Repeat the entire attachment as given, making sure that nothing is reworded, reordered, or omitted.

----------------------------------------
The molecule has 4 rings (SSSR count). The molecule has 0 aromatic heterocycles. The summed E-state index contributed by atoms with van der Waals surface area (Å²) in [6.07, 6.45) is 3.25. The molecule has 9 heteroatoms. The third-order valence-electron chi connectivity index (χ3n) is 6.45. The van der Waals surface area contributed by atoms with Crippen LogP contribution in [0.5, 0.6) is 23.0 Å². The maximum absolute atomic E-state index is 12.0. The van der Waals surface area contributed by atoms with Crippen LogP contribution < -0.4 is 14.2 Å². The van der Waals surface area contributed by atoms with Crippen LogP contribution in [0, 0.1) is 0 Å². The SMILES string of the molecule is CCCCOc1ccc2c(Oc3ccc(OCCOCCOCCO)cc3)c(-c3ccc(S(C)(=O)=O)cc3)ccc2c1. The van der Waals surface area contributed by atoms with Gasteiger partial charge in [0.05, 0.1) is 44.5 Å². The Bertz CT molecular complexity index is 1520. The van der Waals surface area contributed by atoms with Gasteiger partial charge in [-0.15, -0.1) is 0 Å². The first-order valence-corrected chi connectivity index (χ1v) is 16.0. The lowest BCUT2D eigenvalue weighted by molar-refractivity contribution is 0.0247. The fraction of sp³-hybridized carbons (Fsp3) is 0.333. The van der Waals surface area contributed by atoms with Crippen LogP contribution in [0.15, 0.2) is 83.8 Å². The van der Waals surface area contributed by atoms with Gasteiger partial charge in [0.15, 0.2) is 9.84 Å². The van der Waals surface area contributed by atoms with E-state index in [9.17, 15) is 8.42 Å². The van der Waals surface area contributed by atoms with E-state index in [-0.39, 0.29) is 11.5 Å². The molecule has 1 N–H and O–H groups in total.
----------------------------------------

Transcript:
The molecule has 4 rings (SSSR count). The molecule has 0 aromatic heterocycles. The summed E-state index contributed by atoms with van der Waals surface area (Å²) in [6.07, 6.45) is 3.25. The molecule has 9 heteroatoms. The third-order valence-electron chi connectivity index (χ3n) is 6.45. The van der Waals surface area contributed by atoms with Crippen LogP contribution in [0.5, 0.6) is 23.0 Å². The maximum absolute atomic E-state index is 12.0. The van der Waals surface area contributed by atoms with Crippen LogP contribution < -0.4 is 14.2 Å². The van der Waals surface area contributed by atoms with Crippen LogP contribution in [0, 0.1) is 0 Å². The SMILES string of the molecule is CCCCOc1ccc2c(Oc3ccc(OCCOCCOCCO)cc3)c(-c3ccc(S(C)(=O)=O)cc3)ccc2c1. The van der Waals surface area contributed by atoms with Gasteiger partial charge in [0.05, 0.1) is 44.5 Å². The Bertz CT molecular complexity index is 1520. The van der Waals surface area contributed by atoms with Gasteiger partial charge in [-0.15, -0.1) is 0 Å². The first-order valence-corrected chi connectivity index (χ1v) is 16.0. The lowest BCUT2D eigenvalue weighted by molar-refractivity contribution is 0.0247. The fraction of sp³-hybridized carbons (Fsp3) is 0.333. The van der Waals surface area contributed by atoms with Crippen LogP contribution in [0.15, 0.2) is 83.8 Å². The van der Waals surface area contributed by atoms with Gasteiger partial charge in [0.15, 0.2) is 9.84 Å². The van der Waals surface area contributed by atoms with E-state index in [9.17, 15) is 8.42 Å². The van der Waals surface area contributed by atoms with E-state index in [-0.39, 0.29) is 11.5 Å². The molecule has 1 N–H and O–H groups in total.